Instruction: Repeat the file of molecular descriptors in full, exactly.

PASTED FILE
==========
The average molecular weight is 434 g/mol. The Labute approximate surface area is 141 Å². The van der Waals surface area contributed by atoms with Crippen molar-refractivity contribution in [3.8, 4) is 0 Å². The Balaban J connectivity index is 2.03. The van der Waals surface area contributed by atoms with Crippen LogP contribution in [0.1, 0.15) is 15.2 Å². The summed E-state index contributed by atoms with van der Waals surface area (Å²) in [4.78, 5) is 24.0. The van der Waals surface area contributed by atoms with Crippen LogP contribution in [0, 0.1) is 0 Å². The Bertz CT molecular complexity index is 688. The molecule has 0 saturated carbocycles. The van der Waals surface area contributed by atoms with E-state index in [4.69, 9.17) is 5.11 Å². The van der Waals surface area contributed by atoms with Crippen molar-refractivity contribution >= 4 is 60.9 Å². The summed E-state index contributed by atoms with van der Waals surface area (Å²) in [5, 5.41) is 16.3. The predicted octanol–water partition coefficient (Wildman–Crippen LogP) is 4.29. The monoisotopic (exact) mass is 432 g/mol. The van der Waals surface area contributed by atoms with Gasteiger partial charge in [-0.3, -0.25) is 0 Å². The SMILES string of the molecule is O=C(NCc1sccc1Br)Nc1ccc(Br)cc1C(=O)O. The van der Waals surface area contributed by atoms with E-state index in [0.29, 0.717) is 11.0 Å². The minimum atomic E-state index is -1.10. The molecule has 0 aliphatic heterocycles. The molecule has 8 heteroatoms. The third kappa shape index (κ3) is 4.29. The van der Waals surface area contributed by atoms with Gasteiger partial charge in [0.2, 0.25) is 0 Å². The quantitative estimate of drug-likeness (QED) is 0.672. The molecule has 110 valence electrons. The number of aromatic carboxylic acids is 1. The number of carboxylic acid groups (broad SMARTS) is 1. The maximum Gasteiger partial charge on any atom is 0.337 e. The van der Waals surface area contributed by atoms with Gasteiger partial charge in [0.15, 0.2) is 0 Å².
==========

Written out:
The average molecular weight is 434 g/mol. The Labute approximate surface area is 141 Å². The van der Waals surface area contributed by atoms with Crippen molar-refractivity contribution in [3.8, 4) is 0 Å². The Balaban J connectivity index is 2.03. The van der Waals surface area contributed by atoms with Crippen LogP contribution in [0.1, 0.15) is 15.2 Å². The summed E-state index contributed by atoms with van der Waals surface area (Å²) in [4.78, 5) is 24.0. The van der Waals surface area contributed by atoms with Crippen LogP contribution in [0, 0.1) is 0 Å². The Bertz CT molecular complexity index is 688. The molecule has 0 saturated carbocycles. The van der Waals surface area contributed by atoms with E-state index in [4.69, 9.17) is 5.11 Å². The van der Waals surface area contributed by atoms with Crippen molar-refractivity contribution >= 4 is 60.9 Å². The summed E-state index contributed by atoms with van der Waals surface area (Å²) in [5, 5.41) is 16.3. The predicted octanol–water partition coefficient (Wildman–Crippen LogP) is 4.29. The monoisotopic (exact) mass is 432 g/mol. The van der Waals surface area contributed by atoms with Gasteiger partial charge in [-0.3, -0.25) is 0 Å². The SMILES string of the molecule is O=C(NCc1sccc1Br)Nc1ccc(Br)cc1C(=O)O. The van der Waals surface area contributed by atoms with E-state index in [0.29, 0.717) is 11.0 Å². The minimum atomic E-state index is -1.10. The molecule has 0 aliphatic heterocycles. The molecule has 8 heteroatoms. The third kappa shape index (κ3) is 4.29. The van der Waals surface area contributed by atoms with Gasteiger partial charge in [0.2, 0.25) is 0 Å². The quantitative estimate of drug-likeness (QED) is 0.672. The molecule has 110 valence electrons. The number of aromatic carboxylic acids is 1. The number of carboxylic acid groups (broad SMARTS) is 1. The maximum Gasteiger partial charge on any atom is 0.337 e. The van der Waals surface area contributed by atoms with Gasteiger partial charge in [0.15, 0.2) is 0 Å².